More than 500,000 Australians now have access to cheaper medicines after a swathe of new products were added to the Pharmaceutical Benefits Scheme (PBS).
Treatments for lung cancer, leukaemia, seizures or nerve pain and high cholesterol levels were listed on the PBS on Oct. 1.
“From tomorrow, some of our most unwell Australians, many battling cancer, will receive a significant boost in the fight for their health,” Prime Minister Scott Morrison said on Sept. 30.
The new listings include two new treatments for Australia’s most common form of lung cancer, non-small cell lung cancer.
Lung cancer patients are currently paying more than A$11,400 per script, with a course of treatment requiring 16 scripts costing more than A$189,000.
The drugs will now cost patients A$40.30 per script, or just A$6.50 with a concession card.
The same discounts will apply to scripts for treatments for lymphoblastic and acute leukaemia, and chemotherapy-related nausea.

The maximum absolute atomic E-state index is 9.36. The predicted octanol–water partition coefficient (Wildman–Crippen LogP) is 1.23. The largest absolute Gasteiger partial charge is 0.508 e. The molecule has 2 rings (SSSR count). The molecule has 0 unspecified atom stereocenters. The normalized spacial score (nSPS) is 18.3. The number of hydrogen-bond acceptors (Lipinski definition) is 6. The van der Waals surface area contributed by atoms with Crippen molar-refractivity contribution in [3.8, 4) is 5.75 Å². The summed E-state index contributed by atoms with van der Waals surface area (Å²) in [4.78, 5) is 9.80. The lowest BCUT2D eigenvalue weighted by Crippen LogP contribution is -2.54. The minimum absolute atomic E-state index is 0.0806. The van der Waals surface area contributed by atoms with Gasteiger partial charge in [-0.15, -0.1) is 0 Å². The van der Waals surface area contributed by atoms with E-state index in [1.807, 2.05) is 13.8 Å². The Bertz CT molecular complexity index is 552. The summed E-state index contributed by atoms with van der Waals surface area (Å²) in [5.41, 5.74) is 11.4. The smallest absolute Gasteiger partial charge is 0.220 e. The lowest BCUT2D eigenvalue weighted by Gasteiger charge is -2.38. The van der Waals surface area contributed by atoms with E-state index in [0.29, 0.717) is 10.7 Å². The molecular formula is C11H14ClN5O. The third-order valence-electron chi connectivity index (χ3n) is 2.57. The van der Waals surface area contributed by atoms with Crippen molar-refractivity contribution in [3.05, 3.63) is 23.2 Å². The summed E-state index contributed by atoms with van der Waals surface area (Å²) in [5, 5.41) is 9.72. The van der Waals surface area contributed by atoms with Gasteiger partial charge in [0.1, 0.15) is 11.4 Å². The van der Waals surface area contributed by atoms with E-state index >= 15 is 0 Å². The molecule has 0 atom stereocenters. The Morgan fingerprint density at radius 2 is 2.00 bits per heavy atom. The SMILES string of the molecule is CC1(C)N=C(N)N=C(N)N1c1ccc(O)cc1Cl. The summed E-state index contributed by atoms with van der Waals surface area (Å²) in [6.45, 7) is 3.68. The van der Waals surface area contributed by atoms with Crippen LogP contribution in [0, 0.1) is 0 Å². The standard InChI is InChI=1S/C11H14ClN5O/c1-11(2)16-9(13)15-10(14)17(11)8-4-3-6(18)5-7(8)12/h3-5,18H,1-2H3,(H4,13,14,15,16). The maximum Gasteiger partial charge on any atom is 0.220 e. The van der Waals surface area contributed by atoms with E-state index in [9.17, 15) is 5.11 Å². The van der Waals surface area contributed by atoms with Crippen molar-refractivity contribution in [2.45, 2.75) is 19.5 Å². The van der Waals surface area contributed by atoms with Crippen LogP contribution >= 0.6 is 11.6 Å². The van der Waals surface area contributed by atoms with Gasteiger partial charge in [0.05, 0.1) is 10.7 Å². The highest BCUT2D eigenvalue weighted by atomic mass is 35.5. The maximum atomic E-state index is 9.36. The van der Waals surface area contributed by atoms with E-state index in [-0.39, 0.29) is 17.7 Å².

The treatments for lymphoblastic and acute leukaemia had cost more than A$44,500 per script and A$74,900 per script respectively.
Nausea drugs had cost patients A$80 per script.
Fifteen medicines for the treatment of high cholesterol, seizures and nerve pain will also be subsidised.
Australian Medical Association president Dr. Tony Bartone welcomed the new listings.
“But obviously there are always going to be more drugs, more medications that need to be funded and brought back to the system,” he told reporters in Canberra.
Stephen Clarke from the Northern Cancer Institute described the listing of the lung cancer treatments as a win for patients and clinicians, helping close the treatment access gap.
“We are still seeing unacceptable differences in lung cancer survival rates depending on postcode,” Professor Clarke said.
Labor’s health spokesman Chris Bowen said 60 drugs recommended by the Pharmaceutical Benefits Advisory Committee were still waiting to be added to the PBS.
“Out-of-pocket costs have never been higher, hospital waiting lists have never been longer than under the Morrison Government,” Bowen said.
By Finbar O’Mallon